A short history of surf mats in America

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A short history of surf mats in America

Post by Admin on Fri Jan 13, 2012 11:51 pm

Author Christopher J. Lynch with a Converse-Hodgeman mat

If you grew up in the South Bay during the ‘60s and early‘70s, you can’t help but remember the venerable Surf-mat, those ubiquitous blue and yellow inflatables that blanketed the water on warm summer days. About four feet in length and about half as wide, these canvas and rubber devices were the forerunner of the modern boogie board and represented for many of us the waterborne vehicle upon which we caught our first wave. They were wickedly fast, kept you high up in the water, and could be ridden prone, up on your knees, or if you were really a hotdog and grabbed onto the thick rope leash, standing upright. My own recollections of mat riding revived many fond memories of heading down to the Hermosa Beach Pier and to the Tropic Shoppe, a veritable hole in the wall establishment that anchored a row of shops on the site now occupied by the Beach-House Hotel. The Tropic Shoppe was run by an elderly couple by the names of “Broadway” Joe and Beverly Young. They rented mats for the princely sum of 50 cents an hour. You were not only guaranteed innumerable thrills and spills, but also a nice titty rash from the coarse canvas.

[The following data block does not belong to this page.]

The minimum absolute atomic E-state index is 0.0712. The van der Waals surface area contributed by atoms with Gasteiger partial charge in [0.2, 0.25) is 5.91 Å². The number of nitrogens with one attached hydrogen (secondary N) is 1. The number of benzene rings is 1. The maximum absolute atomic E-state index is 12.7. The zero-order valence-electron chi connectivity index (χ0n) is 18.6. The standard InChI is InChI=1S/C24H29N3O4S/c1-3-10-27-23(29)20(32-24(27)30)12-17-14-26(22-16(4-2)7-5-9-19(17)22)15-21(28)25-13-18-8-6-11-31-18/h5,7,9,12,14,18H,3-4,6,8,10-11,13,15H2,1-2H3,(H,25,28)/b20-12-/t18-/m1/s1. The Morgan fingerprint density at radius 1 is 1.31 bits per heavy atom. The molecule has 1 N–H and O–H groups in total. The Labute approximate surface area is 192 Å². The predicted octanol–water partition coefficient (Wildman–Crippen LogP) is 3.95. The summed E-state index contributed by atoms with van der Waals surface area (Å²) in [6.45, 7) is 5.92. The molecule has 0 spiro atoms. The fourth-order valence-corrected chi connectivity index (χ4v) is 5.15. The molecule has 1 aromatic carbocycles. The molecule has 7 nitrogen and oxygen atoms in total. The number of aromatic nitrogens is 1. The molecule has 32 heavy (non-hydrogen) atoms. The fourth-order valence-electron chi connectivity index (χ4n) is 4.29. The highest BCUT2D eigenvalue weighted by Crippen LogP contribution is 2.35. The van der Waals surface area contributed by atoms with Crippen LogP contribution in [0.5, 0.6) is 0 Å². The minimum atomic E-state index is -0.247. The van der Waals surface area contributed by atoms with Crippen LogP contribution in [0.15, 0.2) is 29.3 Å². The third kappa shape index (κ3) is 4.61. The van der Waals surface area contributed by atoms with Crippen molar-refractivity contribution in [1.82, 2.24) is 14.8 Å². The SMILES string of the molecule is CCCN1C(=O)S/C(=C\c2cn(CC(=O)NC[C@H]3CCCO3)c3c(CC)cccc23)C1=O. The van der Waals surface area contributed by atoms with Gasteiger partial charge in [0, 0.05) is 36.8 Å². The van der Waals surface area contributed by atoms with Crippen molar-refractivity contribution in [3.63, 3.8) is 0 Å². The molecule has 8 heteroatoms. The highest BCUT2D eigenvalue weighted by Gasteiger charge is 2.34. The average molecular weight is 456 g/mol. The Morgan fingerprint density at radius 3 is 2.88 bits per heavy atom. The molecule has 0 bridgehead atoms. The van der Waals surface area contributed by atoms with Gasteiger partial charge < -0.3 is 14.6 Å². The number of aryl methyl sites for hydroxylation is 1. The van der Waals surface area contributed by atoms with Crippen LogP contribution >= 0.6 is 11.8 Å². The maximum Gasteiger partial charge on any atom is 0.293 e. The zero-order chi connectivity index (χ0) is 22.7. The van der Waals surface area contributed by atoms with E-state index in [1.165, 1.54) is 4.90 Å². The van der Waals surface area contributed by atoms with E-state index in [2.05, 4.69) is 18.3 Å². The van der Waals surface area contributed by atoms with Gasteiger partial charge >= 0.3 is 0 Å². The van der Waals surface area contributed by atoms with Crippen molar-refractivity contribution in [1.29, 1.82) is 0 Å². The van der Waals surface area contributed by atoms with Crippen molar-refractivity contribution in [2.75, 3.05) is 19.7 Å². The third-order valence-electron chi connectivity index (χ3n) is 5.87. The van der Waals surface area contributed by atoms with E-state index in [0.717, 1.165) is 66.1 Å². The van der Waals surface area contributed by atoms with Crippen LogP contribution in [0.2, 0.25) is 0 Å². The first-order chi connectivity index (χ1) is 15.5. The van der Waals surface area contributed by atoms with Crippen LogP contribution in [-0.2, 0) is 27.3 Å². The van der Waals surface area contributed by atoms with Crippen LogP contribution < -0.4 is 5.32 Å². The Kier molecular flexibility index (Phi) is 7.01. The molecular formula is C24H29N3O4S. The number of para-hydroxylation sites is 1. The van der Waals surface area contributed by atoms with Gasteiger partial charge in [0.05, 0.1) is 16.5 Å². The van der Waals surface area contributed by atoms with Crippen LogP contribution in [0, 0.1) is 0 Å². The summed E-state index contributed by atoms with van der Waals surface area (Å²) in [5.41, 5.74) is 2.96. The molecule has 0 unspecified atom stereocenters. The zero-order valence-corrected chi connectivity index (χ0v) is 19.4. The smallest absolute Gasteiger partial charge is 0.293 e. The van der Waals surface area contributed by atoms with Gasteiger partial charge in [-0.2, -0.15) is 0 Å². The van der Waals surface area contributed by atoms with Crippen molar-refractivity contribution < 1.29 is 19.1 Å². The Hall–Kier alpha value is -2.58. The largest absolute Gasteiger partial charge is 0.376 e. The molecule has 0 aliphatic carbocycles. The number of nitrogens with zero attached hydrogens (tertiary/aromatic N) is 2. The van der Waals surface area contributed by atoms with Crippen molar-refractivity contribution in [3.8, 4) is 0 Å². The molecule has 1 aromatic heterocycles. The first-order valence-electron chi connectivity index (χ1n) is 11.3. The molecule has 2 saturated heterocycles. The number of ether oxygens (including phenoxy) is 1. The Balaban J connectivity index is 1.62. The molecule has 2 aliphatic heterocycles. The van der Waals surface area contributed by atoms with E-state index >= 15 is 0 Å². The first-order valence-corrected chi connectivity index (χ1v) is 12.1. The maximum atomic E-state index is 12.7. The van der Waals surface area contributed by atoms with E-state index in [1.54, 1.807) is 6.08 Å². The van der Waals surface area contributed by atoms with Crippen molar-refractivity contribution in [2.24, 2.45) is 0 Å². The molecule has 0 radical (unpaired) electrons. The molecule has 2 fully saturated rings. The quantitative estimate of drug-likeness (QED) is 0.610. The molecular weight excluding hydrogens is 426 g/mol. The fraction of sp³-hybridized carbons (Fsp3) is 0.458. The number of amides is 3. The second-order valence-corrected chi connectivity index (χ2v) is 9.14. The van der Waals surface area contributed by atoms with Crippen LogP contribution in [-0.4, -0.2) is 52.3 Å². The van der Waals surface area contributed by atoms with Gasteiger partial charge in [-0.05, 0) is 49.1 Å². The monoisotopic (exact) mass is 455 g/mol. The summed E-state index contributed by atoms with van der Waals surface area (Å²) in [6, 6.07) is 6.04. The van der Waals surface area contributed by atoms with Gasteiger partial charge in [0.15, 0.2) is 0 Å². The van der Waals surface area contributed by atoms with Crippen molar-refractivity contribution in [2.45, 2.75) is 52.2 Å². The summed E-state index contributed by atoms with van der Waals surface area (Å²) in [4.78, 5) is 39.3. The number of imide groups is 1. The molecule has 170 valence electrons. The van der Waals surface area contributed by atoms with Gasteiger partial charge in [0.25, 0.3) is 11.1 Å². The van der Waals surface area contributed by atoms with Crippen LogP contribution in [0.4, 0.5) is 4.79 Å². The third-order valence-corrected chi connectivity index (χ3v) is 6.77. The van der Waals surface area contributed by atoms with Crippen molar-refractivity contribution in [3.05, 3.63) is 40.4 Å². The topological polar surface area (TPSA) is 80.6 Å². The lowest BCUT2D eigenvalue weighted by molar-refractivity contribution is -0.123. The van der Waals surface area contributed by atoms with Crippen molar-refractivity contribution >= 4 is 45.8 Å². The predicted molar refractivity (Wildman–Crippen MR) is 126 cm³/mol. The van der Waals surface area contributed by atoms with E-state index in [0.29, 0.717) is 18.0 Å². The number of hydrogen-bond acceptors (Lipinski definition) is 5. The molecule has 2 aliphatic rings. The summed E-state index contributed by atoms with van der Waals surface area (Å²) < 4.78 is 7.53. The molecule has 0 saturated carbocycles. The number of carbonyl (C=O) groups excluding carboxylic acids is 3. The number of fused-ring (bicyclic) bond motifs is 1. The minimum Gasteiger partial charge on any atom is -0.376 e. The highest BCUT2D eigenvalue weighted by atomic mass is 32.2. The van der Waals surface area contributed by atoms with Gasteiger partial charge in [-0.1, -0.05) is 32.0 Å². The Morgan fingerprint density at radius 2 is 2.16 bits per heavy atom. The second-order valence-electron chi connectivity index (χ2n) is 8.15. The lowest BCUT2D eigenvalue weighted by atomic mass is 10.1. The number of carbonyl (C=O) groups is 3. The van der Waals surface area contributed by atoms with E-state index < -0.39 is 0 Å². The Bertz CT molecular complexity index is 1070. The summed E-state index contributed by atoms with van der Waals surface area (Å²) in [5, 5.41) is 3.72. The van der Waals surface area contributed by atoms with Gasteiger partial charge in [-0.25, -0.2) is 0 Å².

But whatever happened to the surf-mat? Once a fixture and part of the whole South Bay beach-going experience, by the late seventies they seemed to have disappeared overnight, never to return. And where had they come from? Had the air mattress of some early beach camper blown into the water and upon retrieval revealed the thrill of mat riding?
To answer these questions, I turned to Dale Solmonson, owner of Neumatic Surfmats in Newport, Oregon (www.Surfmat.com) and a dedicated “bag-rider.” Dale designs and manufactures some of the highest performance surf-mats available today.

Birth of the surf-mat
The first mats were the Surf-o-planes, Solomonson said. They were created by a doctor in Australia in the early 1930s. The doctor spent eight long years perfecting the vulcanization technique that was used to bond the seams of the air filled channels together. This was no small feat because the rubber at the time was so gummy and sticky that the mats had to remain inflated or they would essentially bond themselves together internally. For this reason, no mats from this era are known to exist today.
The Surf-o-plane caught on in a big way and it wasn’t long before they became a fixture at popular beaches. The idea was patented in July 1937 with the Australian Patent Office and many companies soon jumped into the market to produce them. Surfers rode them as did mere mortals. They rapidly gained a reputation as the number one cause of ocean rescues because hapless bathers would be blown off or separated from their Surf-o-planes one way or another. This dubious distinction was offset by the fact that the lifeguards themselves used the Surf-o-plane as the vehicle of choice for ocean rescues.